There are spring and summer afternoons when very thin clouds appear overhead and turn the sky a bit white. These types of skies are physically interesting in at least two ways that are worthy of note.
First, the whiteness is a function of the fact that the cloud cover is a thin cirrus cloud. Cirrus clouds are composed of tiny ice crystals that scatter visible light without preference for any of the colors of the visible spectrum (the colors of the rainbow). This particular property is shared by snowflakes as well as by haze droplets. Individual snowflakes look clear but even a small collection of them is white since all of the light that hits the collection of snowflakes is scattered in all directions equally. The same is true of haze droplets which are most common in the summertime in southern Wisconsin.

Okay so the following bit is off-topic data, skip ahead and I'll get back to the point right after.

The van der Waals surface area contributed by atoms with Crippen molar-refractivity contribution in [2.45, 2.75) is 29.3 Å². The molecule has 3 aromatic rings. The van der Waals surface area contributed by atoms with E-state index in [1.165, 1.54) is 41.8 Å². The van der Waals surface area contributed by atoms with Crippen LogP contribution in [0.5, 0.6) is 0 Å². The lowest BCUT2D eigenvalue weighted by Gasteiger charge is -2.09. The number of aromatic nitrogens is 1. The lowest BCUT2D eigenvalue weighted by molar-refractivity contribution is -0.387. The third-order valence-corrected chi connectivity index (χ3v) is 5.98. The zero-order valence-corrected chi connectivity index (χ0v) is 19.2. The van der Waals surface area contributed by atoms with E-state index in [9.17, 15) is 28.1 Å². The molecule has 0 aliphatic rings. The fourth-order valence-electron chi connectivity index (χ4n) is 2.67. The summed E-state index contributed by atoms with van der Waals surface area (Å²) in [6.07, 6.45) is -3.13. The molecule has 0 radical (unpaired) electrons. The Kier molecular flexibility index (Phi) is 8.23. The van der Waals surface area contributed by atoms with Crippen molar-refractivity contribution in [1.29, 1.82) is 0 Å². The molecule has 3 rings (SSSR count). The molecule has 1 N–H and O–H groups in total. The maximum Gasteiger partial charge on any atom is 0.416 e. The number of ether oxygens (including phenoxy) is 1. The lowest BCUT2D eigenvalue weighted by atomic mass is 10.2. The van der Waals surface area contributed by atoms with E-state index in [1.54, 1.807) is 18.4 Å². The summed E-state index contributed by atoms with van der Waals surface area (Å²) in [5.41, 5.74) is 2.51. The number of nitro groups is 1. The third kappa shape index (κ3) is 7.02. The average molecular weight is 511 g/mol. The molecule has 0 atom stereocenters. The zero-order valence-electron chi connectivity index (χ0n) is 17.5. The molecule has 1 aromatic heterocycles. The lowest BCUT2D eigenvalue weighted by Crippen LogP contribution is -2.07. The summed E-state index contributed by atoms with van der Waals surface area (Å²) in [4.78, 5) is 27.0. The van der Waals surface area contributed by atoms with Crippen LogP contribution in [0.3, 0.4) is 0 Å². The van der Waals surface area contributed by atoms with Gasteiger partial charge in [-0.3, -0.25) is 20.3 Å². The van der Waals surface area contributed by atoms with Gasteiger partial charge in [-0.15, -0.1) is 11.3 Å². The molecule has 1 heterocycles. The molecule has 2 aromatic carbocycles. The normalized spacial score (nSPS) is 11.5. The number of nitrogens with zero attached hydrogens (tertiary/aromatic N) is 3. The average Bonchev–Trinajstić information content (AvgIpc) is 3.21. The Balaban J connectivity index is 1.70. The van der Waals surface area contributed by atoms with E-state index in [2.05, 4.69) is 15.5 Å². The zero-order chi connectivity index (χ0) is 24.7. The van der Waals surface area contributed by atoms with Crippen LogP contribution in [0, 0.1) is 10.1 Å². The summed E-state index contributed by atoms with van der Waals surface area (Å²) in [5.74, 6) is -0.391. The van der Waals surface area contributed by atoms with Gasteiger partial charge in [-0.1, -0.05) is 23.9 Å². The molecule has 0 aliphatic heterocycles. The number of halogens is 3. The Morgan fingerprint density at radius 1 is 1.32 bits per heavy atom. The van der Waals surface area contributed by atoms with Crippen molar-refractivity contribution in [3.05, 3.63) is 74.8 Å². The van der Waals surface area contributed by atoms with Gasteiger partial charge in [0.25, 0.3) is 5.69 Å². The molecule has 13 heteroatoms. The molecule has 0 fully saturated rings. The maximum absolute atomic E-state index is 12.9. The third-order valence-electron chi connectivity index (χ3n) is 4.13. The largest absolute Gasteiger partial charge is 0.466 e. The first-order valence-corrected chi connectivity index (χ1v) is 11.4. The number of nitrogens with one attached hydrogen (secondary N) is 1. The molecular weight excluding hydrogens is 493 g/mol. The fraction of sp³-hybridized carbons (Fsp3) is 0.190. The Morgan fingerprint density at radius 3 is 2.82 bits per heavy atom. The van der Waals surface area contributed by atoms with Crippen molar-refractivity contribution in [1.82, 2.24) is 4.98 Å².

Second, even the presence of such a thin deck of high clouds (or a thin haze layer) can substantially lower the high temperature of that afternoon. Often, record high temperatures in the summer occur on days with very little cirrus cloud and very little haze in the sky.